Timothy’s mother and grandmother must have been the happiest souls of their time. The apostle Paul honours them for raising a young man who became a mighty man of God. But not all young men are surrounded by pillars of faith in their home.
I met a brother years ago who might be surprised to know that I have always looked up to him as a man of courage. He told me of an intense spiritual struggle that took place in his youth. He recounted the pain of seeing his family, all having grown up in the Lord’s church, walk away from the truth. He said, “It almost cost me my sanity. I wondered how my family could justify their own sins while mercilessly accusing the church of doing things they knew it had not done.”
I need not tell you that he was alone in his fight to stay strong in the face of such persecution. It is not for nothing that Jesus warns us that “a man’s enemies will be the members of his household. He who loves father or mother more than Me is not worthy of Me; and he who loves son or daughter more than Me is not worthy of Me” (Matthew 10:36-37).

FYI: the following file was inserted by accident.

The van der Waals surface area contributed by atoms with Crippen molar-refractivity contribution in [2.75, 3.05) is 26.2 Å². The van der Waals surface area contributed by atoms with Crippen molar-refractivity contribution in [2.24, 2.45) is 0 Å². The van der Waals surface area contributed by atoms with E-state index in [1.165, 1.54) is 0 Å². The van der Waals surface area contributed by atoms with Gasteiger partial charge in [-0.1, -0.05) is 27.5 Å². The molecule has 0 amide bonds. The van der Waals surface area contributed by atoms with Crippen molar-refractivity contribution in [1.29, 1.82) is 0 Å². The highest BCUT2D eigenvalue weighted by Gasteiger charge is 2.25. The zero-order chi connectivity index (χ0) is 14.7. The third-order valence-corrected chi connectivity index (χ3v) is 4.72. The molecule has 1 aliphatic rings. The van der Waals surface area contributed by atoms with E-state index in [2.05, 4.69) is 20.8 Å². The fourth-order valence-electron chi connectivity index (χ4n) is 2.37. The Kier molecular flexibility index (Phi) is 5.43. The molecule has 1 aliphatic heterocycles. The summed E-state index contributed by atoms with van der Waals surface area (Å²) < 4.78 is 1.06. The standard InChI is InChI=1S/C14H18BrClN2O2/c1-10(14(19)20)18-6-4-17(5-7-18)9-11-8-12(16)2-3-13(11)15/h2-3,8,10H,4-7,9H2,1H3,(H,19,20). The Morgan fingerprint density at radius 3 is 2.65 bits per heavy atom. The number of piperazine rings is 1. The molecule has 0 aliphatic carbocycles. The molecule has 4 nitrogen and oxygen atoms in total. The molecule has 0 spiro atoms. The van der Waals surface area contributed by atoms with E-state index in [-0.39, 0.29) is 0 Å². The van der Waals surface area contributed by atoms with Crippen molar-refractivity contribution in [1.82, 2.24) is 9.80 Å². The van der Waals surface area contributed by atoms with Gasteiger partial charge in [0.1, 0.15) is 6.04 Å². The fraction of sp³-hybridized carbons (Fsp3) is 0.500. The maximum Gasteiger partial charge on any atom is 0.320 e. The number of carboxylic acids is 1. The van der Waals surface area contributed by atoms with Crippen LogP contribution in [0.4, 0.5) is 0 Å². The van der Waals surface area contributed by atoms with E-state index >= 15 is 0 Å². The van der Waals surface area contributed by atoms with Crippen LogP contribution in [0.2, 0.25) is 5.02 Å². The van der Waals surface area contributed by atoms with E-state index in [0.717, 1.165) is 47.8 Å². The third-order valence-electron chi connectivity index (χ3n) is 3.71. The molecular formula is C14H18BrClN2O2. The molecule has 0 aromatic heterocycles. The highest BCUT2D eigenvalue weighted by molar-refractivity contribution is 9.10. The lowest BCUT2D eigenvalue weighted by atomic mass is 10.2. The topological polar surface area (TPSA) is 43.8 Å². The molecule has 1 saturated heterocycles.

Family and friends see it as natural to expect you to honour them over a “group of believers that they don’t agree with.” But we must see things as Christ sees them. God’s call to “Love the Brotherhood,” is synonymous with “Love the Kingdom of Christ,” or “Love the Body of Christ—the church of Christ.”
When you and I are in need of courage to stand against those who are pulling us away from the church, we must do as the apostles did. When they were persecuted for “obeying God rather than man,” they turned to God in prayer:
“And when they had prayed, the place where they had gathered together was shaken, and they were all filled with the Holy Spirit and began to speak the word of God with boldness” (Acts 4:31).
John Staiger (922)